Marc Sijan‘s hyperrealistic figurative sculptures are both unsettling and vulnerable. The artist often depicts everyday people, from blue-collar workers and public servants to characters in their most vulnerable moments. And at times, works like “Birth” take on a more conceptual role.
Aleah Chapin’s vulnerable figures exist within a spectrum of emotions: joy, contemplating, stoicism. Yet, in each, the painter has the ability to tie our natural states to nature itself, often crafting lush environments for her subjects. The artist is particularly influenced by the region she inhabited in her youth.
Ron Mueck gathers 100 individual, enormous skulls for a new installation at National Gallery of Victoria’s Triennial. The sculptures in “Mass” are crafted from fiberglass and resin, and each is about a meter high. Mueck’s hyperrealist work was last mentioned on HiFructose.com here.
Using silicone, wood, resin, actual hair, and marble, Mexican sculptor Ruben Orozco crafts realistic depictions of famous figures. Created in varying scales, these entrancing figures have gone viral for their eerie reflection of humanity. He’s created sculptures depicting Frida Kahlo, Pope Francis, and other historical figures. The work may remind you of other sculptors of realistic figures, like Ron Mueck and Kazuhiro Tsuji.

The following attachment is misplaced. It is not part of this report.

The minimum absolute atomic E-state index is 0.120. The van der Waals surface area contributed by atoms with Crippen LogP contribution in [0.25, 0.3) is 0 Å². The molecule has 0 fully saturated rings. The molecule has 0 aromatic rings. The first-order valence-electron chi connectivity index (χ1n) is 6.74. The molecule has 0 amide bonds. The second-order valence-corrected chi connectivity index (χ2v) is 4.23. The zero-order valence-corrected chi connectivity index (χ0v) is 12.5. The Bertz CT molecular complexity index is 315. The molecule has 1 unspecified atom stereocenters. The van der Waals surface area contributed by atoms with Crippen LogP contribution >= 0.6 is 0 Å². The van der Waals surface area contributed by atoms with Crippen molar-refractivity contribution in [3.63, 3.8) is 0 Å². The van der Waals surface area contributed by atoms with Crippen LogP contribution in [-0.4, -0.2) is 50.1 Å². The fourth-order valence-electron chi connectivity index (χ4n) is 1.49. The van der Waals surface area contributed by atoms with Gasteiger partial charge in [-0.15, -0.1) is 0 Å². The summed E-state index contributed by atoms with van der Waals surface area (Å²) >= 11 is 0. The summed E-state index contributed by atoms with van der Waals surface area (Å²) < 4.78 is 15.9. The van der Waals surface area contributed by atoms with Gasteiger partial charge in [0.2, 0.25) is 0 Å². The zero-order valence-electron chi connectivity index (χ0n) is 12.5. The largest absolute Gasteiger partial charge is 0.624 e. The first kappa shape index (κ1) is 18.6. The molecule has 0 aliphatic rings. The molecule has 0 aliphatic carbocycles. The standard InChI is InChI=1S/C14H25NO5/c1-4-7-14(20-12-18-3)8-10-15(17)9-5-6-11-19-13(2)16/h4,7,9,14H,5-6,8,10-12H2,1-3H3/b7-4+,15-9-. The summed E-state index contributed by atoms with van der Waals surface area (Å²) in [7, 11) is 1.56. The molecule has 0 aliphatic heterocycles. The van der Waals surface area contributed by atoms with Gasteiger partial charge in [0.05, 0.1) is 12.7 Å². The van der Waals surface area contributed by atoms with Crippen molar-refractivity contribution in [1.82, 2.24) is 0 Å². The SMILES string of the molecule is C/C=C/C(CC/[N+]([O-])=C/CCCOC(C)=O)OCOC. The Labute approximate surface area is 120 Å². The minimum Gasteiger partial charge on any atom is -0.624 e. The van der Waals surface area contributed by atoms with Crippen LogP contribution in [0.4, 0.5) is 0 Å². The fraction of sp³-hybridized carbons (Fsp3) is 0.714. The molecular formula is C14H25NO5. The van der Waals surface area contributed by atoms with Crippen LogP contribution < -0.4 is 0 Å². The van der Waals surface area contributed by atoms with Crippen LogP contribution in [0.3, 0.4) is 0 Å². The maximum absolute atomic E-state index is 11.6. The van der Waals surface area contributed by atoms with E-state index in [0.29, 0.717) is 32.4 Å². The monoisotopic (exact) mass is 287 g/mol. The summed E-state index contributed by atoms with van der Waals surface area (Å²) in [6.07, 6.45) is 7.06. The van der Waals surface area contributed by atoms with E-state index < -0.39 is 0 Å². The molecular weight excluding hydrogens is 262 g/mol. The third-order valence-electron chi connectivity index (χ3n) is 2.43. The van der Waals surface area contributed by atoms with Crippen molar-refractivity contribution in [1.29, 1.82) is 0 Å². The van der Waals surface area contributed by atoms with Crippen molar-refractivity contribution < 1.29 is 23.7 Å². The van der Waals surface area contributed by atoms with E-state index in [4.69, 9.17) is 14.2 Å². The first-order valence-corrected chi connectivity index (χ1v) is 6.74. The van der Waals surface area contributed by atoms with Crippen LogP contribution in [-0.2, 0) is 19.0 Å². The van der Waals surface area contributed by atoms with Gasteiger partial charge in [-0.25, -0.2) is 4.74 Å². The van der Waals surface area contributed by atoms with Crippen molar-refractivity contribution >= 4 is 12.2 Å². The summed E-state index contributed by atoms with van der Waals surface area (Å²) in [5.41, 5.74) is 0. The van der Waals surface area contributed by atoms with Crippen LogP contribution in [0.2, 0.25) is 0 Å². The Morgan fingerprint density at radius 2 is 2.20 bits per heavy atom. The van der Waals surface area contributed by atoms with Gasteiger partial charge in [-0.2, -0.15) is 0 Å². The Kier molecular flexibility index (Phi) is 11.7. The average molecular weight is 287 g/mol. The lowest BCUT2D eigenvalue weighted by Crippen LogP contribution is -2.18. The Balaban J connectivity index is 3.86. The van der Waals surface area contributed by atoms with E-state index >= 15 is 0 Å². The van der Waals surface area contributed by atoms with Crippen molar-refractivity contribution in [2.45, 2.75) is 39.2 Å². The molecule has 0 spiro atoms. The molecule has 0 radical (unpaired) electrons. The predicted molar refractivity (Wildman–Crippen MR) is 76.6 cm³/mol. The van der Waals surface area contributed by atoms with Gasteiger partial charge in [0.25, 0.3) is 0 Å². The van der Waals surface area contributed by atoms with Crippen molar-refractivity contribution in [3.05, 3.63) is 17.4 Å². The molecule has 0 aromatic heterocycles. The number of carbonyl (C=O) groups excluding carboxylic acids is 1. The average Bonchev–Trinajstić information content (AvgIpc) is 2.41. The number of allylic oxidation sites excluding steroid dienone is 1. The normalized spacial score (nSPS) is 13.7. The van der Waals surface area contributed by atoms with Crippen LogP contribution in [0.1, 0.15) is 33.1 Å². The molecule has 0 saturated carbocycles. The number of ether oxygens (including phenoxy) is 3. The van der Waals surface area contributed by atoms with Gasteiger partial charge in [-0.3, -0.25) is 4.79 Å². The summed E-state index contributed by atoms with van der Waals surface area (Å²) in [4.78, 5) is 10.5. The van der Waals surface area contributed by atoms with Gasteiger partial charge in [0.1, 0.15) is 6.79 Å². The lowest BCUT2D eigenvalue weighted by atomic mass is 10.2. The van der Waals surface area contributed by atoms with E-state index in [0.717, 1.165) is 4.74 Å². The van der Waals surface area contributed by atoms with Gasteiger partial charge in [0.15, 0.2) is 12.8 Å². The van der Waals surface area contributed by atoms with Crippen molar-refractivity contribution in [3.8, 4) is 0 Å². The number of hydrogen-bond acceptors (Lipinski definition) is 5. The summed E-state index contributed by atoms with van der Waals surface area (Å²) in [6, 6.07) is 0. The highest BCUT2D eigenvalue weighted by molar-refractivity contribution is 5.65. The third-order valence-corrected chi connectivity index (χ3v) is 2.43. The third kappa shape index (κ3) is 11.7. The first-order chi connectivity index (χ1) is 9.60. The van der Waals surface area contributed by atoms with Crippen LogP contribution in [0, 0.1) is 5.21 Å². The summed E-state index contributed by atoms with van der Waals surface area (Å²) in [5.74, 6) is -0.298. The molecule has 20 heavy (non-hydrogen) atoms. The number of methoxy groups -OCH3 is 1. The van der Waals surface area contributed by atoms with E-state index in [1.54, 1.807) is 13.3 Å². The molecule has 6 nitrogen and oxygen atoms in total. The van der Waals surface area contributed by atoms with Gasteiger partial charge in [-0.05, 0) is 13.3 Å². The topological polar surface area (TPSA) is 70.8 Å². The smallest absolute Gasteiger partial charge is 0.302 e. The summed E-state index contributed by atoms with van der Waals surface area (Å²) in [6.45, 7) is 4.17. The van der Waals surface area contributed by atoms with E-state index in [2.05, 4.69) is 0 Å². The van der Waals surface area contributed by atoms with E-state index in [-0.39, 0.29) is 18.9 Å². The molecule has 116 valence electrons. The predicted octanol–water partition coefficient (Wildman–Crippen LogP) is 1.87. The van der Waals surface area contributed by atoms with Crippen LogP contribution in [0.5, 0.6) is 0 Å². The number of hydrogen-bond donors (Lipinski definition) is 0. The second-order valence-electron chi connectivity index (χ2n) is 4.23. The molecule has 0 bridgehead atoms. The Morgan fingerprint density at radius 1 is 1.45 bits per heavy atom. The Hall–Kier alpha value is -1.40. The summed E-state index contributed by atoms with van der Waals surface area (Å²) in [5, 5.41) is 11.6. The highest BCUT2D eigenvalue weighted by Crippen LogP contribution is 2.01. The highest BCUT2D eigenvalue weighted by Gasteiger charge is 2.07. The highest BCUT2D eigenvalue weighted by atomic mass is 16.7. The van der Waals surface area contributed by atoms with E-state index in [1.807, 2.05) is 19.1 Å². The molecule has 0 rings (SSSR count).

Kevin Peterson is a Houston-based oil painter recognized for scenes in which wild animals and children interact against urban backdrops. One Peterson piece, “Coalition II,” was recently used as the cover for the newest Red Hot Chili Peppers record, “The Getaway.” The artist’s third solo exhibition with Thinkspace Gallery, “Sovereign,” runs through Sept. 10. Peterson last appeared on HiFructose.com here.
On the section marked “Giant Drawing” on Sergio Barrale’s website, a factoid provides a sense of the hardship that goes into each portrait: “500-700 pencils died in the process of making these works.” Look into any corner of Sergio’s “faces,” and you’ll believe him.